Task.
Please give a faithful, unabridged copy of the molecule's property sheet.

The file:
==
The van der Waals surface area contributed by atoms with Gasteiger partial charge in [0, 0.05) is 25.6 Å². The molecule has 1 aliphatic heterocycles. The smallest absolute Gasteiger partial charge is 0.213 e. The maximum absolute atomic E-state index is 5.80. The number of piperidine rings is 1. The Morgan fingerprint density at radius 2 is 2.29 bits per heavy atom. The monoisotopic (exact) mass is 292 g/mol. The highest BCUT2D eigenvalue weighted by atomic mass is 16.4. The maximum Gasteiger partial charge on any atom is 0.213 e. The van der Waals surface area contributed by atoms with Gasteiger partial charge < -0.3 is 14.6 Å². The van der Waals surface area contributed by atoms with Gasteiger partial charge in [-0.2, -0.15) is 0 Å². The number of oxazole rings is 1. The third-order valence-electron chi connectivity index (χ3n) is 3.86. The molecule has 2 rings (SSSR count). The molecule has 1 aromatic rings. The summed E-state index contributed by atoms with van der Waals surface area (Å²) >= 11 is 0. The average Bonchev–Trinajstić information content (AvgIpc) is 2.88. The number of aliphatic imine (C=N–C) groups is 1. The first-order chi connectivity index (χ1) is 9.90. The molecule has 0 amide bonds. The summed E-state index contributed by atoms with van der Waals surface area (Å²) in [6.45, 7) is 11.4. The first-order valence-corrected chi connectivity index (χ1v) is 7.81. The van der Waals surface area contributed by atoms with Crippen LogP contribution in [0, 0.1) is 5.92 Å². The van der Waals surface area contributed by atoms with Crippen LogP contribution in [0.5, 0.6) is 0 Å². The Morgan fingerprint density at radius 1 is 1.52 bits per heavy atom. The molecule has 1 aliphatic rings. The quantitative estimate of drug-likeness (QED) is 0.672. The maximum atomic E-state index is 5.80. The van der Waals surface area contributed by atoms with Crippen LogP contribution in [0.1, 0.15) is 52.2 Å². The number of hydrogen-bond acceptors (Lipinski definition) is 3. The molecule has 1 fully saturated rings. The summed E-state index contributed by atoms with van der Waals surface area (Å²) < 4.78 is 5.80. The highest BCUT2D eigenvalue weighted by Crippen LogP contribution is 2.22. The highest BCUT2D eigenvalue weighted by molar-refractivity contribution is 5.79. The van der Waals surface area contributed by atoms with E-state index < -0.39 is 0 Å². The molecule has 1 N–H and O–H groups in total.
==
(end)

The van der Waals surface area contributed by atoms with Gasteiger partial charge in [0, 0.05) is 25.6 Å². The molecule has 1 aliphatic heterocycles. The smallest absolute Gasteiger partial charge is 0.213 e. The maximum absolute atomic E-state index is 5.80. The number of piperidine rings is 1. The Morgan fingerprint density at radius 2 is 2.29 bits per heavy atom. The monoisotopic (exact) mass is 292 g/mol. The highest BCUT2D eigenvalue weighted by atomic mass is 16.4. The maximum Gasteiger partial charge on any atom is 0.213 e. The van der Waals surface area contributed by atoms with Gasteiger partial charge < -0.3 is 14.6 Å². The van der Waals surface area contributed by atoms with Gasteiger partial charge in [-0.2, -0.15) is 0 Å². The number of oxazole rings is 1. The third-order valence-electron chi connectivity index (χ3n) is 3.86. The molecule has 2 rings (SSSR count). The molecule has 1 aromatic rings. The summed E-state index contributed by atoms with van der Waals surface area (Å²) >= 11 is 0. The average Bonchev–Trinajstić information content (AvgIpc) is 2.88. The number of aliphatic imine (C=N–C) groups is 1. The first-order chi connectivity index (χ1) is 9.90. The molecule has 0 amide bonds. The summed E-state index contributed by atoms with van der Waals surface area (Å²) in [6.45, 7) is 11.4. The first-order valence-corrected chi connectivity index (χ1v) is 7.81. The van der Waals surface area contributed by atoms with Crippen LogP contribution in [0, 0.1) is 5.92 Å². The van der Waals surface area contributed by atoms with Crippen LogP contribution in [0.5, 0.6) is 0 Å². The Morgan fingerprint density at radius 1 is 1.52 bits per heavy atom. The molecule has 1 aliphatic rings. The quantitative estimate of drug-likeness (QED) is 0.672. The maximum atomic E-state index is 5.80. The van der Waals surface area contributed by atoms with Crippen LogP contribution in [0.1, 0.15) is 52.2 Å². The number of hydrogen-bond acceptors (Lipinski definition) is 3. The molecule has 1 fully saturated rings. The summed E-state index contributed by atoms with van der Waals surface area (Å²) < 4.78 is 5.80. The highest BCUT2D eigenvalue weighted by Crippen LogP contribution is 2.22. The highest BCUT2D eigenvalue weighted by molar-refractivity contribution is 5.79. The van der Waals surface area contributed by atoms with E-state index < -0.39 is 0 Å². The molecule has 1 N–H and O–H groups in total.